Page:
It’s evident that Canada has taken his grandmother’s words to heart as he goes about the work of transforming education in America. “I’ve never lost this sense that we can test it, but in the end if you have faith, it will pull you through anything.”
+ Harlem Children’s Zone website: www.hcz.org
+ Sam Fulwood III, Bob Paynter and Sandra Livingston, “Central Harlem program combines leadership, commitment to rebuild a community,” Cleveland Plain Dealer (Dec. 13, 2007)
+ Chester Higgins, Jr., “Vision,” New York Times (June 7, 2006)
+ Anderson Cooper, “Stop Snitching,” 60 Minutes (April 22, 2007)
+ Deborah A. Pines, “America’s Best Leaders: Thriving in the Zone,” US News & World Report (Oct. 31, 2005)
+ Paul Tough, “The Harlem Project,” New York Times Magazine (June 20, 2004)
+ Transcript, “Moving Toward Manhood,” The News Hour with Jim Lehrer (Jan. 20, 1998)
+ Felicia Lee, “Being a Man and a Father Is Being There,” New York Times (June 18, 1995)
COMMUNITY SERVICE: Elevate Detroit staff members and volunteers serve area residents during one its CommuniD Barbecues last year at Detroit’s Robert Redmond Memorial Park.
Is Detroit coming or going?
The conventional wisdom is that the once-bustling Motor City is the epitome of a metropolis in decline, a remnant of a bygone industrial era. But for many of us who have decided to intentionally make Detroit our home, we choose to believe that the city has a future.
It’s in our nature, I guess. We love to root for the underdog, and Detroit is definitely that. As politicians, businesspeople, and sociologists ponder the city’s chances, it takes faith to see a bright future for a city that has lost so much of its luster. But over the last few years, the city’s been gaining notoriety as a business incubator (see Detroit’s Future: From Blight to Bright), a destination for good eats, and the slow (but steady) revival of America’s number one auto manufacturing center. It’s home to four professional sports teams, including the Lions who went from serving as the laughingstock of the National Football league to finishing with a 10-6 season and making their first playoff appearance since 1999. Most recently, Detroit was even rated as having one of America’s top ten best downtowns. Detroit’s full of previously unrecognized promise. It’s resilient, tenacious, and on the verge of exciting change.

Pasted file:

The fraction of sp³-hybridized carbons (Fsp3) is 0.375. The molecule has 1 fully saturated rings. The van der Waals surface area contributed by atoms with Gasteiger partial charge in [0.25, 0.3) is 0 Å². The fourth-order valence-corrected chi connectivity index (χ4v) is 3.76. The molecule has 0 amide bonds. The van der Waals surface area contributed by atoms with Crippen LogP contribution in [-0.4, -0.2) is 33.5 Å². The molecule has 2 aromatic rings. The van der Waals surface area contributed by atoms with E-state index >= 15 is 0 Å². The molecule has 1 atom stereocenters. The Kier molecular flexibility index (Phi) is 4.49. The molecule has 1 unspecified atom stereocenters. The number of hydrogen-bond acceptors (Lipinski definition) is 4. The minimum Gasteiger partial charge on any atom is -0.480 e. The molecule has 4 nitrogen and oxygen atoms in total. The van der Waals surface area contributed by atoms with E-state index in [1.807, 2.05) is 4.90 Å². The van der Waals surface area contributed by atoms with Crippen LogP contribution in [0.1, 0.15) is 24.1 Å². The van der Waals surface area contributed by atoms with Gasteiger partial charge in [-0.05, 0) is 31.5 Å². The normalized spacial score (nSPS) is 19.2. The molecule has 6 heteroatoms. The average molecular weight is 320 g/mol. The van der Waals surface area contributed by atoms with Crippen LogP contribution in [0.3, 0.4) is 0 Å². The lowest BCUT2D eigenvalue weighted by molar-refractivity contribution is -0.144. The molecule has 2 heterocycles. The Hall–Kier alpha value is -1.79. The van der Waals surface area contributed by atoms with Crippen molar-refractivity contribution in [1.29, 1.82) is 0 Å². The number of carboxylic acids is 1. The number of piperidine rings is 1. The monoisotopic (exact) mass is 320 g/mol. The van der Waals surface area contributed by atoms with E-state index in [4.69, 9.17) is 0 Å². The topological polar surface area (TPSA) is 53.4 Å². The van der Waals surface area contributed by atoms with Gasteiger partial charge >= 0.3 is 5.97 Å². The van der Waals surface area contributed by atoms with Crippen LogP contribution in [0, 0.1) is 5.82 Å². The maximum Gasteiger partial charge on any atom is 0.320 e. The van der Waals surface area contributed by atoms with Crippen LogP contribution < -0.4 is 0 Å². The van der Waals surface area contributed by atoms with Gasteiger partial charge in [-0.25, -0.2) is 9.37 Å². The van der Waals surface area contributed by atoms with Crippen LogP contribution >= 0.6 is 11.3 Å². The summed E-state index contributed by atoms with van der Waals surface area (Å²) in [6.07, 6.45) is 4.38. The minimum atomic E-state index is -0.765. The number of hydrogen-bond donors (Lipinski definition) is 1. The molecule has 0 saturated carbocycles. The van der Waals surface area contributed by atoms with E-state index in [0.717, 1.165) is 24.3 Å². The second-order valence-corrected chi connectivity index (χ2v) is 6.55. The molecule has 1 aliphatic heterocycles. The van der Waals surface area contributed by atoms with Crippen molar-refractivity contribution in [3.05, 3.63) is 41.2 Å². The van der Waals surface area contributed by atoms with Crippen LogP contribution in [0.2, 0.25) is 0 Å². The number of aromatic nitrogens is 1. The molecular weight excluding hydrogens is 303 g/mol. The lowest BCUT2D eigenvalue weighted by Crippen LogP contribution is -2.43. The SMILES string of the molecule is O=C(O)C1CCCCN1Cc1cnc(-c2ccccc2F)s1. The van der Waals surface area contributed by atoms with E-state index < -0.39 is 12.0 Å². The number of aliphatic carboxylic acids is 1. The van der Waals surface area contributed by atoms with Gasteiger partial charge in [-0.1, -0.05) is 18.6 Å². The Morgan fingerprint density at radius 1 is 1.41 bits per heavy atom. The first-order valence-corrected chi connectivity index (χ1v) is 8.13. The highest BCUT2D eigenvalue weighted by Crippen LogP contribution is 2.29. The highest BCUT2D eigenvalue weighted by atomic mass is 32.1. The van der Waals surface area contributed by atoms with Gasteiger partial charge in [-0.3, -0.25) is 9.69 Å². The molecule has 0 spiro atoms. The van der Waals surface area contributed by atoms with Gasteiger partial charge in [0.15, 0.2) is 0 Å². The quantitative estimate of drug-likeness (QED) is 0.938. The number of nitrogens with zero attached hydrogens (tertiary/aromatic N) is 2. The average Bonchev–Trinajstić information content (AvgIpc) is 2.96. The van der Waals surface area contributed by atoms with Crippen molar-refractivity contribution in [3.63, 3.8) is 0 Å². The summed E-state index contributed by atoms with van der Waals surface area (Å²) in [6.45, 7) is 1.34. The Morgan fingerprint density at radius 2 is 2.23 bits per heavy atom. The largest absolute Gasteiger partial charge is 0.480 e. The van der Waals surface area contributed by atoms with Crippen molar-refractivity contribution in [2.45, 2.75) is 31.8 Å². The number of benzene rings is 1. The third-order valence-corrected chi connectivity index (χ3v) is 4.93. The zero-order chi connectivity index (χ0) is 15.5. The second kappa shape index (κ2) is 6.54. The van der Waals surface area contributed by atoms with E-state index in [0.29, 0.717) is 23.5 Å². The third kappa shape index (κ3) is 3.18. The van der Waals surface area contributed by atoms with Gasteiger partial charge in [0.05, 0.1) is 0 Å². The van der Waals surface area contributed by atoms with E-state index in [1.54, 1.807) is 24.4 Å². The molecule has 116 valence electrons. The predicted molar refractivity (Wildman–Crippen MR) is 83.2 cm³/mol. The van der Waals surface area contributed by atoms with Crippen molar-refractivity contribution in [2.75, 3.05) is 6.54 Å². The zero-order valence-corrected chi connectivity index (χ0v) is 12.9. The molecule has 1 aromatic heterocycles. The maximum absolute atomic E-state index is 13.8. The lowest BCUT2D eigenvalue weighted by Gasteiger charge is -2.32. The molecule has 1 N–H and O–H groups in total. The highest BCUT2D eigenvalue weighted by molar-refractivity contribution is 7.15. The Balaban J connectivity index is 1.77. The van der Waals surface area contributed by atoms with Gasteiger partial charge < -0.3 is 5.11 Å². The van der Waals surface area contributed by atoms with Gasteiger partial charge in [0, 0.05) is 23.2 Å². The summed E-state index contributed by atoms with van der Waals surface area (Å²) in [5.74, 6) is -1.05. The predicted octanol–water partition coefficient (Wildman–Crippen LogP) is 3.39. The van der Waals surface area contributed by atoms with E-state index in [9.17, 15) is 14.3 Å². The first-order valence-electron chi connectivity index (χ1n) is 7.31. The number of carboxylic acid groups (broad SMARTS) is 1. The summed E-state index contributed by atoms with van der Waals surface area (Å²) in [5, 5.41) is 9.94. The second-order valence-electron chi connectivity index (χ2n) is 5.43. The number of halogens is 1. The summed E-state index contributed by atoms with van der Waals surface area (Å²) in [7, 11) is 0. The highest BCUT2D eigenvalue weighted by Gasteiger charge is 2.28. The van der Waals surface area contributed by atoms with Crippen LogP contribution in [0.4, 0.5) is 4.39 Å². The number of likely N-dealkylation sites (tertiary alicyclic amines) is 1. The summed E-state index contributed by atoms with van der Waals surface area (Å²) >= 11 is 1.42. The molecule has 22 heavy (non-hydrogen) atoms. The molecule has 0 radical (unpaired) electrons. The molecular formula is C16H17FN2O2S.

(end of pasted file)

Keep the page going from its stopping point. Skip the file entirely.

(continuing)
VITAL SIGNS: An attractive waterfront, competitive sports teams, and fine restaurants give Detroiters reason for hope.
However, a lot is still broken. Detroit’s also been synonymous with present-day notions of urban crime, decay, and impoverishment. At the height of its powers in 1950, Detroit had 1.8 million residents and a thriving economy that helped drive the fortunes of the rest of the nation. Now, 60 years later, the population has dropped to just 700,000 and is in a desperate struggle to recapture its cultural and economical relevance.
Over the past few years, Detroit has become a case study in what ails American cities. In 2010, Time magazine set up a special outpost in the city for a year to chronicle the city’s challenges. And a new book, Detroit: A Biography, finds former Detroit News reporter Scott Martelle analyzing what led to the city’s current misfortunes. Though a sobering read, a strength of the book is that it doesn’t live in the past by romanticizing the bygone glories of the auto industry or the Motown era. Instead, Martelle drills deep into the troubling factors that contributed to Detroit’s decline. Endeavors like Time’s reporting project and Martelle’s book are important reminders of Detroit’s challenges and possibilities.
Detroit is a city begging for educational reform and financial restructuring. And though Michigan’s unemployment rate has steadily decreased over the past year, Metro Detroit’s rate remains higher than state and national averages at 9.2% as of April.
Still, we hope.
Let the Sonshine